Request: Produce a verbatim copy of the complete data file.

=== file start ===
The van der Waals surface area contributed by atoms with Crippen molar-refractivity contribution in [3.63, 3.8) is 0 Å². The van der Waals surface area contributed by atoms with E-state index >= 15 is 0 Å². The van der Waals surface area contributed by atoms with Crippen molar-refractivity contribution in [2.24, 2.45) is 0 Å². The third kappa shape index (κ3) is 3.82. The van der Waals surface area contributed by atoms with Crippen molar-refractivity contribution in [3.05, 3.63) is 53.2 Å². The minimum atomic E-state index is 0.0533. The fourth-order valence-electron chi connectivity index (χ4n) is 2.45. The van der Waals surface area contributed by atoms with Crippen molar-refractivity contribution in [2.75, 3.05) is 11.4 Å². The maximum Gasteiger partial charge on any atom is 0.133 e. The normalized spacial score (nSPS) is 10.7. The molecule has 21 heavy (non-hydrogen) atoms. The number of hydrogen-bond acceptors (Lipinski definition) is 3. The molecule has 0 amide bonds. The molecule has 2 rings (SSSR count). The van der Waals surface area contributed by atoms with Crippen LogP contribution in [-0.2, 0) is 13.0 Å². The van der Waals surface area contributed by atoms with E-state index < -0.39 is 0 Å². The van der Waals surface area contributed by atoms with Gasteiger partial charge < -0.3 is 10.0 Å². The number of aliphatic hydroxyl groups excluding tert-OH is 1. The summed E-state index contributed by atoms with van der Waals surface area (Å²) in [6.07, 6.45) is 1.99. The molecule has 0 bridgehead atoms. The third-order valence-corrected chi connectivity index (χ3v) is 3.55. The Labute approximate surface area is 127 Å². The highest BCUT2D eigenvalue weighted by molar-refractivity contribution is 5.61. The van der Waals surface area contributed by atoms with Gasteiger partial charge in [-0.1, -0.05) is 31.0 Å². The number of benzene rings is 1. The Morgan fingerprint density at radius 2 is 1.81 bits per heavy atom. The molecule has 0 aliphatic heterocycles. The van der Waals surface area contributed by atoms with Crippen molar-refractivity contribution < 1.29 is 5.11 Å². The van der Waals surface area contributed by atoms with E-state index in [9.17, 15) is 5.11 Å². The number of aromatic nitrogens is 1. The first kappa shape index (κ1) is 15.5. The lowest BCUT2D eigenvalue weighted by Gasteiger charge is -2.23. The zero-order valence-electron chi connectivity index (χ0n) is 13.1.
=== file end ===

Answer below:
The van der Waals surface area contributed by atoms with Crippen molar-refractivity contribution in [3.63, 3.8) is 0 Å². The van der Waals surface area contributed by atoms with E-state index >= 15 is 0 Å². The van der Waals surface area contributed by atoms with Crippen molar-refractivity contribution in [2.24, 2.45) is 0 Å². The third kappa shape index (κ3) is 3.82. The van der Waals surface area contributed by atoms with Crippen molar-refractivity contribution in [3.05, 3.63) is 53.2 Å². The minimum atomic E-state index is 0.0533. The fourth-order valence-electron chi connectivity index (χ4n) is 2.45. The van der Waals surface area contributed by atoms with Crippen molar-refractivity contribution in [2.75, 3.05) is 11.4 Å². The maximum Gasteiger partial charge on any atom is 0.133 e. The normalized spacial score (nSPS) is 10.7. The molecule has 21 heavy (non-hydrogen) atoms. The number of hydrogen-bond acceptors (Lipinski definition) is 3. The molecule has 0 amide bonds. The molecule has 2 rings (SSSR count). The van der Waals surface area contributed by atoms with Crippen LogP contribution in [-0.2, 0) is 13.0 Å². The van der Waals surface area contributed by atoms with E-state index < -0.39 is 0 Å². The van der Waals surface area contributed by atoms with Gasteiger partial charge < -0.3 is 10.0 Å². The number of aliphatic hydroxyl groups excluding tert-OH is 1. The summed E-state index contributed by atoms with van der Waals surface area (Å²) in [6.07, 6.45) is 1.99. The molecule has 0 bridgehead atoms. The third-order valence-corrected chi connectivity index (χ3v) is 3.55. The Labute approximate surface area is 127 Å². The highest BCUT2D eigenvalue weighted by molar-refractivity contribution is 5.61. The van der Waals surface area contributed by atoms with Gasteiger partial charge in [-0.1, -0.05) is 31.0 Å². The number of benzene rings is 1. The Morgan fingerprint density at radius 2 is 1.81 bits per heavy atom. The molecule has 0 aliphatic heterocycles. The van der Waals surface area contributed by atoms with Crippen molar-refractivity contribution < 1.29 is 5.11 Å². The van der Waals surface area contributed by atoms with E-state index in [9.17, 15) is 5.11 Å². The number of aromatic nitrogens is 1. The first kappa shape index (κ1) is 15.5. The lowest BCUT2D eigenvalue weighted by Gasteiger charge is -2.23. The zero-order valence-electron chi connectivity index (χ0n) is 13.1.